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Being in my third decade as a corporate tax adviser, I’ve seen a few Chancellors come and go, and with them, a whole host of tax rate changes. Whilst it’s never been wholly proven, there comes a tipping point for taxpayers (both personal and corporate), when tax rates become so material that it forces individuals and companies to consider (typically) sunnier climes and the attraction of lower tax rates.

If I had a pound for every conversation I’d had with a business owner considering such a move and thinking it’s as simple as setting up shop in Dubai or the Cayman Islands, I’d be moderately well-off.

The last flurry of corporate ‘exits’ from the UK was around 2007/8 with the likes of the high-profile move of Shire Pharmaceuticals to Ireland. The main attraction of that move was Ireland’s 12.5% tax rate. The UK’s main corporate tax rate was 28% at that time, which then slid rapidly downwards over the next decade to 19% (which at that time was the lowest in the G7), only to spike upwards in April this year to 25%. This upwards trend, plus our high personal income tax rates, seems to be stimulating an awful lot of conversations about relocating business activities abroad.

These conversations, plus the recently concluded case of Redevco Properties UK 1 Ltd, heard at the First Tier Tax Tribunal, felt like a timely reminder for those considering relocating their business abroad.

The high-level facts of the case involved Redevco, a member of a fashion chain founded in the Netherlands and incorporated in the UK in November 2004, moving its place of ‘effective management’ from the UK to the Netherlands in 2008, thereby becoming non-resident in the UK for tax purposes.

As a result of this move, Redevco Properties UK 1 Ltd was deemed, under TCGA 1992, s 185, to have disposed of its assets and re-acquired them at market value giving rise to a taxable gain of £139m. It was also considered to have assigned the assets and liabilities that represented its loan relationships for a sum equal to their fair value and immediately re-acquired them for the same amount (FA 1996, Sch 9 para 10A – now rewritten to ss333 and 334 CTA 2009).

Whilst easily forgotten, back in 2008 we were still part of an organisation called the ‘EU’, which presented UK corporates with a potential defence to the UK’s ‘exit charging’ legislation on the basis that they were in breach EU law and specifically Article 43 of the EC Treaty which prohibits (as extended by Article 48) restrictions on the freedom of establishment of natural persons and companies in the EU.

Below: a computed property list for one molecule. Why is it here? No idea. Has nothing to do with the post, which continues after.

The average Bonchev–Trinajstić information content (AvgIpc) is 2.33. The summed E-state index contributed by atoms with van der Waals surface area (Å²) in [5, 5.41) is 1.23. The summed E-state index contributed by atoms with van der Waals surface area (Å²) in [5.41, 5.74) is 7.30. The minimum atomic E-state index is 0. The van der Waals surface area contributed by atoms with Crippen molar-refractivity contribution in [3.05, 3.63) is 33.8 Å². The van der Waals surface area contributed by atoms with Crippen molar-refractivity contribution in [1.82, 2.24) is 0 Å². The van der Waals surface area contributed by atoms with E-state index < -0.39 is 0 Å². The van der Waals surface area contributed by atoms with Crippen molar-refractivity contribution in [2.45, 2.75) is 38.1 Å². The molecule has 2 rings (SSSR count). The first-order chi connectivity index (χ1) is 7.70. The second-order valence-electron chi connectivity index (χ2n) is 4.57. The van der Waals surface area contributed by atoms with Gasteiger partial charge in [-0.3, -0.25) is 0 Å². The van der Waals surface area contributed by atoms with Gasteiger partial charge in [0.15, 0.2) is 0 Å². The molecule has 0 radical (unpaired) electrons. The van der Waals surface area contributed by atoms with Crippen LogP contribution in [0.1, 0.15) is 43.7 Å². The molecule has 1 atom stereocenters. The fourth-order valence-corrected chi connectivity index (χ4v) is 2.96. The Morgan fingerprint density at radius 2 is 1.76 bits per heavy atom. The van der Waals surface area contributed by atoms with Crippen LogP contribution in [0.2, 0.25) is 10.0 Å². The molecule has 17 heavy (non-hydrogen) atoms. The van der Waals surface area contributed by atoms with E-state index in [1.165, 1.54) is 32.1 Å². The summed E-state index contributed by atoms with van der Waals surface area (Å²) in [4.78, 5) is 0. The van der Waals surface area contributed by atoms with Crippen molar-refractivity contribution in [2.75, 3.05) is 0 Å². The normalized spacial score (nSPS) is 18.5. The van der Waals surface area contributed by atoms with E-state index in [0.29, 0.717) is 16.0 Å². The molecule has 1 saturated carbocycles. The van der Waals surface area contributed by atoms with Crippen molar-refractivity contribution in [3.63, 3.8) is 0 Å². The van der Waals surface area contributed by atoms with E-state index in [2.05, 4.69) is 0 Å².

This EU ‘defence’ was generally a last resort (in my opinion) where other more traditional mitigation strategies e.g. sheltering any exit charges with accessible tax losses and / or determining the ‘appropriate’ MV at the point of the deemed disposal, failed to present themselves.

Without going into the precise nuances of this case and the arguments for both the defence and prosecution, Redevco ultimately lost the case and were refused appeal and hence are left with a sizeable tax bill.

The real point I wanted to raise (a point which was accepted and not in dispute in the Redevco case) was the ‘trigger’ event for the UK’s exit-charging legislation, which in this case was the migration (to the Netherlands) of Redevco’s seat of ‘central management and control’.

The tests to be applied in determining the residence of a company incorporated outside the UK for UK tax purposes have evolved through the courts in a number of well-known cases. The principle was established that a company was resident in the place where its central management and control was exercised, often referred to as (the ‘case law test’)

HMRC regard the question of where a company’s central management and control is exercised as being essentially one of fact, and therefore not simply limited to where a company’s board of directors might meet.

No matter the size of a company and its team of directors or senior decision-makers, if control is in fact exercised by a single individual (often the case in large, privately-owned businesses), the place of residence of the company will be the place where that individual exercises their powers.

It’s therefore easy to foresee a scenario whereby the founder of a business (one who’s still very much pulling the strings), ups-sticks and establishes residence outside the of UK, meanwhile still very much making the key decisions in that business.

In this scenario, even if the main board of directors continue to meet and reside in the UK, the power and influence of the founder could still be enough to move that business’ place of ‘central management and control’ to another (non-UK) jurisdiction, thereby potentially triggering said ‘exit charges’.

So, whilst the lure of sunshine and lower tax rates is moving back up the corporate agenda, my message is one of caution and understanding all the potential anti-avoidance which might bite, even if there’s a genuine commercial or personal motivation behind such a move.

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